I know what you’re thinking: what if someone is just carrying a weapon and minding his or her own business and someone who is extra-sensitive to guns sees it and calls the police? Many other people might’ve seen it and not cared a lick. Whether the act constitutes a breach of peace is a question of fact: it is up to a judge or jury to decide the intent of the defendant and if the alleged activity constitutes violent, threatening or tumultuous behavior. So, how does a fact-finder do that? Time to pull up the jury instructions for 53a-181(a)(1). Here is what the State must prove beyond a reasonable doubt:
Element 1 – Intent
The first element is that the defendant
-acted with the intent to cause inconvenience, annoyance or alarm. The predominant intent must be to cause what a reasonable person operating under contemporary community standards would consider a disturbance to or impediment of a lawful activity, a deep feeling of vexation or provocation, or a feeling of anxiety prompted by threatened danger or harm.
-recklessly created a risk of causing inconvenience, annoyance or alarm. A person acts “recklessly” with respect to a result or circumstances when (he/she) is aware of and consciously disregards a substantial and unjustifiable risk that such result will occur or that such circumstances exist.
The words “inconvenience, annoyance or alarm” refer to what a reasonable person operating under contemporary community standards would consider a disturbance to or impediment of a lawful activity, a deep feeling of vexation or provocation, or a feeling of anxiety prompted by threatened danger or harm.
Element 2 – Conduct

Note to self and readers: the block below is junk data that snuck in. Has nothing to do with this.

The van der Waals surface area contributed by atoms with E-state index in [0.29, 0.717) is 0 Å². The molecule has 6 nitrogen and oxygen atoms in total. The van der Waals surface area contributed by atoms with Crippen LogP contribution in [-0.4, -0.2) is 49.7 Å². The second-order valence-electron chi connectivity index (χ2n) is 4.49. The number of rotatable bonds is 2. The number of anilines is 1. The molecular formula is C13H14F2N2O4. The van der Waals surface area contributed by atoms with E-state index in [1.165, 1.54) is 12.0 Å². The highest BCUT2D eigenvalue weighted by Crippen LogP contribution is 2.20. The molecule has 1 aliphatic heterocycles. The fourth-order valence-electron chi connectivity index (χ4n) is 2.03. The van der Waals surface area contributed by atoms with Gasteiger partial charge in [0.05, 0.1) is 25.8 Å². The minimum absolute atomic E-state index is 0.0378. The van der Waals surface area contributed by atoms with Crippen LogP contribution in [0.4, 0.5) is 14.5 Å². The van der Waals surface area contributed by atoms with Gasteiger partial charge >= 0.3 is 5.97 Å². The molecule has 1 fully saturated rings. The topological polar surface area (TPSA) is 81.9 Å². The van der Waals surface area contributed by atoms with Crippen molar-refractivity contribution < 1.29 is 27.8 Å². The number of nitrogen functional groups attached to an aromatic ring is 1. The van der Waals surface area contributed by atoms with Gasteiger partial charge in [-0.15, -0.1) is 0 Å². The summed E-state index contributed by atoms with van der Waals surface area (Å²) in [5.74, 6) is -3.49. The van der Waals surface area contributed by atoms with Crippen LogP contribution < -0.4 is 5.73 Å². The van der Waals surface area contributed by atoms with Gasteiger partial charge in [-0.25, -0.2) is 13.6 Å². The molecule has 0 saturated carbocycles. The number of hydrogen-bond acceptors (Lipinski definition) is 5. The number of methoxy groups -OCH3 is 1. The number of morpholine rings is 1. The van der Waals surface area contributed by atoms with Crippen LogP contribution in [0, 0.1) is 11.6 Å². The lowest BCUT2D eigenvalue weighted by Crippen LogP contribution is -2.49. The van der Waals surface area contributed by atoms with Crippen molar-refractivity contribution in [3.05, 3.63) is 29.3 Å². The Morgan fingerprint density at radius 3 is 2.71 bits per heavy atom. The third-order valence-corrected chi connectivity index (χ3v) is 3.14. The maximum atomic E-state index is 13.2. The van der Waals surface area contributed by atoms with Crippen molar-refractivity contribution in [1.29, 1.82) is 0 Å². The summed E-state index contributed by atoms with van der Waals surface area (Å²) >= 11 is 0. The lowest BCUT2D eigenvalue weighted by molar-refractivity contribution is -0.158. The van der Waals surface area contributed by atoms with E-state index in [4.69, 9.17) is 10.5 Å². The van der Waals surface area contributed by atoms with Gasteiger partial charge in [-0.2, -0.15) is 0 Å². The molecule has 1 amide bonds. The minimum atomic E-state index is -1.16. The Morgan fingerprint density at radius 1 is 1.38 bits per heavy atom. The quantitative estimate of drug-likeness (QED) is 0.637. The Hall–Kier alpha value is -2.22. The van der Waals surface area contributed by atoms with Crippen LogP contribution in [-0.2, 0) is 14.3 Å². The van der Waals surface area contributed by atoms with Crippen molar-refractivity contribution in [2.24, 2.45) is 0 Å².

The second element is that the defendant engaged in fighting or in violent, tumultuous or threatening behavior that actually involved physical violence or portended imminent physical violence.2 The defendant’s conduct must be more than a display of mere bad manners. It must cause or create a risk of causing inconvenience, annoyance or alarm among members of the public.
Element 3 – Public Place
The third element is that the conduct took place in a public place. “Public place” means any area that is used or held out for use by the public whether owned or operated by public or private interests.
The above-bolded language specifies that whether behavior is violent etc. is based on an objective standard–not the subjective feelings of an actual person (such as the one who witnessed the event, a police officer or Mr. Lawlor). The question is essentially would an ordinary person feel threatened by this? Context and circumstances are always key. Carrying a holstered handgun on your belt while you buy a sandwich? Probably not objectively threatening. Walking around pointing at your weapon and winking at people? Possibly threatening. Carrying your hunting rifle into the woods? Seems reasonable and non-threatening to me. Walking near a school with a rifle? I’ll let you think about that one.
Is Breach of Peace overused, often as a fallback to make an arrest? I think it is and have had the clients that demonstrate that idea. But it’s hard to say that weapons should be exempt from Breach of Peace because one can–and I’ve had the clients to prove this too–be charged with Breach of Peace without having any weapons. I don’t write the laws but I defend people who are charged with breaking them and it’s tough to defend something as open as Breach of Peace.